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I sat down and talked with Craig Peck, who played none other than Mike Frey in my favorite film There's Nothing Out There. The following interview was conducted over one period of time. Craig is a very nice guy to talk with. He really knows his facts well. There's Nothing Out There fans, you are in for a real treat! A big special thanks goes out to Rolfe Kanefsky, for making the interview possible. Thanks a million Craig for talking! It was awesome! Read on....

James Hendsbee: How did you first meet Rolfe?

Craig Peck: I first met Rolfe in High School. I think the first time we really spent any time together was when we both worked on a production of "The Sting" ( stage version of the movie ). We were both acting in it and were sort of drawn together by a sense that we were the only two who really had a solid idea of what we were doing.

James: How did Sting go?

Craig: Sting went just fine. It was actually a big hit since it was the first production in the school's new theater. They had just finished renovating the old gymnasium into a theater... just in time for us to hang lights and put on a show.

James: Were you involved with Rolfe's film, Strength In Numbers, which took two years to make? I understand he started when he was sixteen on that project.

Craig: Rolfe was already pretty involved in film when I first met him, but we only worked together in the theater until out senior year.

James: What do you know about that film?

Craig: Strength In Numbers was the film he was working on then (on and off). It really consumed all of his spare time. Just one of several ways I knew he was very dedicated to his craft.


James: Three words come to mind.

Craig: Murder in Winter.

James: Yeah, how did you know?

Craig: My high school swan song. It has a special place in my heart. It was the biggest theatrical undertaking the school had seen up to then, it was an enormous success, but got a bit shafted in the end.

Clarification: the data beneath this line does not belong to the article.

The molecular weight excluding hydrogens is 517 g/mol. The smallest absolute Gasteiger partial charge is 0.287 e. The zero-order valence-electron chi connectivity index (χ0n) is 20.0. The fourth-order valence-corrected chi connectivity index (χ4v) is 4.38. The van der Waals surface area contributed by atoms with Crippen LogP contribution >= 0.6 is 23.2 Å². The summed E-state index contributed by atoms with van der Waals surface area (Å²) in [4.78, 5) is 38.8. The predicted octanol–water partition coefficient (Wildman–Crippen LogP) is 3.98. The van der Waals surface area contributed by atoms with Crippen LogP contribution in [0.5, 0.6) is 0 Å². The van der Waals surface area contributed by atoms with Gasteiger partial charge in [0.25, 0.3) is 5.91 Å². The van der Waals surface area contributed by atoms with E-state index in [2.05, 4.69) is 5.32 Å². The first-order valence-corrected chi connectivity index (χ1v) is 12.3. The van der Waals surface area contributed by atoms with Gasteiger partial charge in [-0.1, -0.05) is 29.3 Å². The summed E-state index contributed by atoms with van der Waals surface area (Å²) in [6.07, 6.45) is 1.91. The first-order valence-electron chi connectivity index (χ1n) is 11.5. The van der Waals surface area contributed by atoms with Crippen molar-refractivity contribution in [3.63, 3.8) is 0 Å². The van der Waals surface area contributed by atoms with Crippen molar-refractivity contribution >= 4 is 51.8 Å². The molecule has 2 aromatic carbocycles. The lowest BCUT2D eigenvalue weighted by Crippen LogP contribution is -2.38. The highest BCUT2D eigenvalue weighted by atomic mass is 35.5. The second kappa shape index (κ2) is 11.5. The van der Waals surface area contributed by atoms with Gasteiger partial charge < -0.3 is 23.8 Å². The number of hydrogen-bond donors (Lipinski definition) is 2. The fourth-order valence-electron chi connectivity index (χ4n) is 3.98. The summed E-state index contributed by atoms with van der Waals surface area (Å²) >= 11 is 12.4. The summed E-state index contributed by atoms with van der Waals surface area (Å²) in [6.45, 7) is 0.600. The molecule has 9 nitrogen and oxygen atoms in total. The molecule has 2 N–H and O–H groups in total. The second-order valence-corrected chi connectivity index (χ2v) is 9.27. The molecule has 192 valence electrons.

James: Is it true Rolfe spent his spring break building the set for Murder in Winter?

Craig: Yup, I was there with power tools and enthusiasm. My Dad even came in for a day to help with some of the construction. That was when I first learned how to install a light switch.

James: Great!

Craig: I actually was responsible for all of the work that happened on that show during Spring Break.

Rolfe couldn't get any faculty to supervise us in the theater during the break, and couldn't get permission to be in there unsupervised. By then, I was one of the big theater-people in the school and knew the building in and out. Rolfe came to me quietly and asked if there was any way to get in the theater besides the front door. I told him to let me know when he wanted in and I would take care of the rest... and I did. No harm done, no questions asked, and the work was completed on schedule!

James: Rolfe and yourself developed a strong friendship.

Craig: For starters, Rolfe is one of the most genuine people I know. I have always known exactly where I (or anyone else) stood with Rolfe, even if one of us was mad at the other (almost never). He's also very focused and calm when he works. All these qualities make him one of the easiest colleagues to work with I know.

James: I know that!

Craig: I guess you know everything!

James: [Smiles]. Any stories?

Craig: [thinking] A sad story: Rolfe's dedication to his work made him miss my wedding... which he was going to be in.

The schedule on a film's production shifted so that the only chance he'd have to prep the senior crew and rehears with the actors was that weekend. It just wasn't going to happen any other way.

I know a lot of people who would have blown off work to do the wedding, but he just couldn't. If he had, with the tight schedule he was given, the first two days of shooting would have been a shambles, and they would have spent the rest of the production playing catch-up.

If he came to the wedding, there was really no point in making the film.... and he had to make the film. When he spoke to me, he was devastated.

He had been the Best Man for another friend of ours in the last year and knew first hand what a big deal it was to be in a wedding. We were such good friends that he really wanted to do this for me, but professionally just couldn't. He was so sorry and asked repeatedly for my understanding. I, of course, understood right away and was okay with all this.

James: So how did the wedding turn out?


Craig: The wedding was just ideal. I couldn't have asked for anything better. I'm good friends with my wife's stepfather, so I asked him to fill in. He was delighted, and fit the bill very nicely.